By allowing ads to appear on this site, you support the local businesses who, in turn, support great journalism.
Reese sues LCSS, Lee

Former Liberty County School System Chief Financial Officer Roger Reese has filed a lawsuit against LCSS Superintendent Dr. Valya Lee and the school system in Liberty County Superior Court.

The suit demands Reese be reinstated as the finance director with full salary, lost wages and benefits and that the record of his termination be expunged.

The suit was filed April 11, the same day a tribunal hearing was held regarding Reese’s termination at a called meeting at the BoE Office.

Reese and his lawyer, Matthew Billips were not at the tribunal hearing.

The suit alleges Lee and the LCSS violated the Georgia Whistleblower Act and were in breach of Reese’s employment contract.

He claims his firing was a retaliatory measure for opposing Lee during the request for proposals for new banking services for the LCSS.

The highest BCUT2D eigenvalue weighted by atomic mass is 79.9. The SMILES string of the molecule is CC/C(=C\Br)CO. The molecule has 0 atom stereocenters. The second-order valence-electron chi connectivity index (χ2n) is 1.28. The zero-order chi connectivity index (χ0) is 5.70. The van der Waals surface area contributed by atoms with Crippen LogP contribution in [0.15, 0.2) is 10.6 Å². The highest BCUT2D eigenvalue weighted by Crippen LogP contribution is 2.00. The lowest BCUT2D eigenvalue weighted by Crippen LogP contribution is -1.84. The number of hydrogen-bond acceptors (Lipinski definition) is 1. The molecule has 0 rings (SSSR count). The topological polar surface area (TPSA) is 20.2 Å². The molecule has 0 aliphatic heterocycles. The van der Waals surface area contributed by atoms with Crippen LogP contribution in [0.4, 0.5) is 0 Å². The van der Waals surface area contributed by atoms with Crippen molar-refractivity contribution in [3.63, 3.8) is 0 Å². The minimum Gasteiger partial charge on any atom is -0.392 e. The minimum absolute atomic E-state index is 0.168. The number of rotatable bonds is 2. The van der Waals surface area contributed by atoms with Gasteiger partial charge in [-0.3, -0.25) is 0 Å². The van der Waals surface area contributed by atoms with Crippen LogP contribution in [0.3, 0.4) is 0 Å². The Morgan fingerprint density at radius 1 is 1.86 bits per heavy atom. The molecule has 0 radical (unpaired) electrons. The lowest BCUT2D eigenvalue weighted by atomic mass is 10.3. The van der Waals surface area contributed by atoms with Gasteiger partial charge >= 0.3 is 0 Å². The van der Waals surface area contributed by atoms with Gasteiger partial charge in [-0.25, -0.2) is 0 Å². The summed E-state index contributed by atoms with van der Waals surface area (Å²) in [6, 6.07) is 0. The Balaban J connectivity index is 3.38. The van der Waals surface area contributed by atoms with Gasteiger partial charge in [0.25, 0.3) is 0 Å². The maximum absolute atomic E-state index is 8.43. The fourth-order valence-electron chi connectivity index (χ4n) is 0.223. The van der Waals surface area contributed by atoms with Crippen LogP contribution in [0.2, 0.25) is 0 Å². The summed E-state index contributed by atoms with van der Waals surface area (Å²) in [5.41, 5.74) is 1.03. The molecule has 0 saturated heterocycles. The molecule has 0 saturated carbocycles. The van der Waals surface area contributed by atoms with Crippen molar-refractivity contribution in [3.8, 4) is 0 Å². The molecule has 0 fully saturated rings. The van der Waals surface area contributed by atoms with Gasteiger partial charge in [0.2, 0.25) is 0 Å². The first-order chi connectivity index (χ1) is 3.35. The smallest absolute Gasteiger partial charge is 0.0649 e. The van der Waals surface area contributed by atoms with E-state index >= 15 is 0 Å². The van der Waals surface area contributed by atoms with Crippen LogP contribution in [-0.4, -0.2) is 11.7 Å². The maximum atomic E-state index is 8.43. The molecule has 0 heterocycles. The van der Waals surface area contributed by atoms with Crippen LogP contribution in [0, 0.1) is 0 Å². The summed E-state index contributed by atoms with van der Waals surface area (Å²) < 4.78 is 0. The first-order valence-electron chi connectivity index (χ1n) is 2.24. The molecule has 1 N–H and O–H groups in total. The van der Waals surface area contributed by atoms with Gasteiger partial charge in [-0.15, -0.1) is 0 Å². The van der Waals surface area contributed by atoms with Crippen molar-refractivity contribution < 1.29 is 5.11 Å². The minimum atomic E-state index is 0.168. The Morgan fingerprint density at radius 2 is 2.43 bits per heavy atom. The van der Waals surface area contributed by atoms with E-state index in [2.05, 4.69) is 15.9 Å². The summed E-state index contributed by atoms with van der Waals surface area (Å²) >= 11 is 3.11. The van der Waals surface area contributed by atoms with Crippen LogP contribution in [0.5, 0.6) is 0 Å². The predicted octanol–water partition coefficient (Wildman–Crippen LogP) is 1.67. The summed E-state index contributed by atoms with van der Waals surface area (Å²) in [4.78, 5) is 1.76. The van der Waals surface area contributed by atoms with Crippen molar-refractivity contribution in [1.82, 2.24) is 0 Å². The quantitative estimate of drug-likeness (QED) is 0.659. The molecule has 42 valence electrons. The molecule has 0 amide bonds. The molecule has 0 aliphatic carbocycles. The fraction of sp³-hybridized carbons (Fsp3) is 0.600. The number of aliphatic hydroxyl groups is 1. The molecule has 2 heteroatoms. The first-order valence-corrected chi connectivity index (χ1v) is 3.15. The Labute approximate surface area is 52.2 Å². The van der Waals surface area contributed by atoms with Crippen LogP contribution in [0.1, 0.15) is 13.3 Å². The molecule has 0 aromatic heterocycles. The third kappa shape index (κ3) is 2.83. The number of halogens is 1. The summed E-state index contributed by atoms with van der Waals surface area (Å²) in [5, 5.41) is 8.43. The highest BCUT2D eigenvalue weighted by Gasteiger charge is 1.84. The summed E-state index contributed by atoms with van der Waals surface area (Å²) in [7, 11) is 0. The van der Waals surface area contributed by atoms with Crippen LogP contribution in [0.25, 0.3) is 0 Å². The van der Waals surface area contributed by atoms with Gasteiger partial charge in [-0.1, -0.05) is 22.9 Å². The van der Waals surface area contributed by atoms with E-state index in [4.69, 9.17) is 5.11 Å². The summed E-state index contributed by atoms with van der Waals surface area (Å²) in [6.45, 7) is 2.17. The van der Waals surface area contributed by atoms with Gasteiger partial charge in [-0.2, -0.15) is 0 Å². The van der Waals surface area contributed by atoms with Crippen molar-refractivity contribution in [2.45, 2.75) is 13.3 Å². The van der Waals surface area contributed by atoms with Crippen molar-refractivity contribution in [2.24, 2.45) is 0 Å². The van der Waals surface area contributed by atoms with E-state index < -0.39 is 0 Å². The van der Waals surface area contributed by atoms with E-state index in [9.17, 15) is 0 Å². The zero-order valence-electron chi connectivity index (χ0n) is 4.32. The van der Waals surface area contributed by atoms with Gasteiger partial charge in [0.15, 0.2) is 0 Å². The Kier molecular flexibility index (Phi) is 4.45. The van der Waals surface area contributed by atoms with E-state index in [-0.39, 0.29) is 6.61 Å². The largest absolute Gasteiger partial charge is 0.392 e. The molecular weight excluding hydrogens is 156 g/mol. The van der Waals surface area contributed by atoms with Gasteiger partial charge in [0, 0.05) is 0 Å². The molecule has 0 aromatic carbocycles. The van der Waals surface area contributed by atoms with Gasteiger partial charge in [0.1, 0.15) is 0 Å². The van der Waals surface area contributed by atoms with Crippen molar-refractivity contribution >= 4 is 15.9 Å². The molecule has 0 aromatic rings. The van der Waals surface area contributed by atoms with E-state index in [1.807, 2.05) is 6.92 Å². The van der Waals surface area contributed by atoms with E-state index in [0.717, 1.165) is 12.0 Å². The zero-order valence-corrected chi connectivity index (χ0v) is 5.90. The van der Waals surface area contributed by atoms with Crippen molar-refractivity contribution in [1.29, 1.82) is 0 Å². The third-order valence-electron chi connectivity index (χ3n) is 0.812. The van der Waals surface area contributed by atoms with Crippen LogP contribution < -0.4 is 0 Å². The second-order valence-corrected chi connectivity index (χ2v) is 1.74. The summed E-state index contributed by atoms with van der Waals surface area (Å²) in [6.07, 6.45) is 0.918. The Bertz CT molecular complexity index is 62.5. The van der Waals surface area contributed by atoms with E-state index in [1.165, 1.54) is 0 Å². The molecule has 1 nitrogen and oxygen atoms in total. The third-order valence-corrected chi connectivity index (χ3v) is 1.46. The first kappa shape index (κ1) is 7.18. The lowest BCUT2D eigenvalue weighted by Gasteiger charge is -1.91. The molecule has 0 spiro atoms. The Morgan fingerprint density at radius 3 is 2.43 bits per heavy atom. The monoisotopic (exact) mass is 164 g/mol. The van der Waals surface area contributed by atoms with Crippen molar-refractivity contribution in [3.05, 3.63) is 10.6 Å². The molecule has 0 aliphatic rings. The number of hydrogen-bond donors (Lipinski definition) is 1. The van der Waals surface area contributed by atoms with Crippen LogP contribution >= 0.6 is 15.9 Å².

Wrongful pay

Among the items addressed in the suit is Reese’s salary. The suit states Reese had 35 years of related experience when hired by Lee. Based on his experience, Billips claims Reese should have been placed at step

22 of the pay scale. The suit states that Reese was placed on step 12 for the 2014-15 school year; step 13 for the following year and step 20 for the current year, meaning he’s been underpaid and owed $33,000.

At Tuesday’s tribunal, Lee said that Reese accepted the lower salary when hired. Lee said Reese was offered more personal days off to offset the difference in pay, which he took. Reese’s salary was increased in the 2015-16 school year, Lee said.

However Lee added that during the course of recent audits and when Reese’s final salary was requested by media the school system found out he gave himself an $11,000 raise without her approval or that of the BoE.

The suit claims that Reese’s incorrect placement on the salary schedule was a breach of contract.

A matter of semantics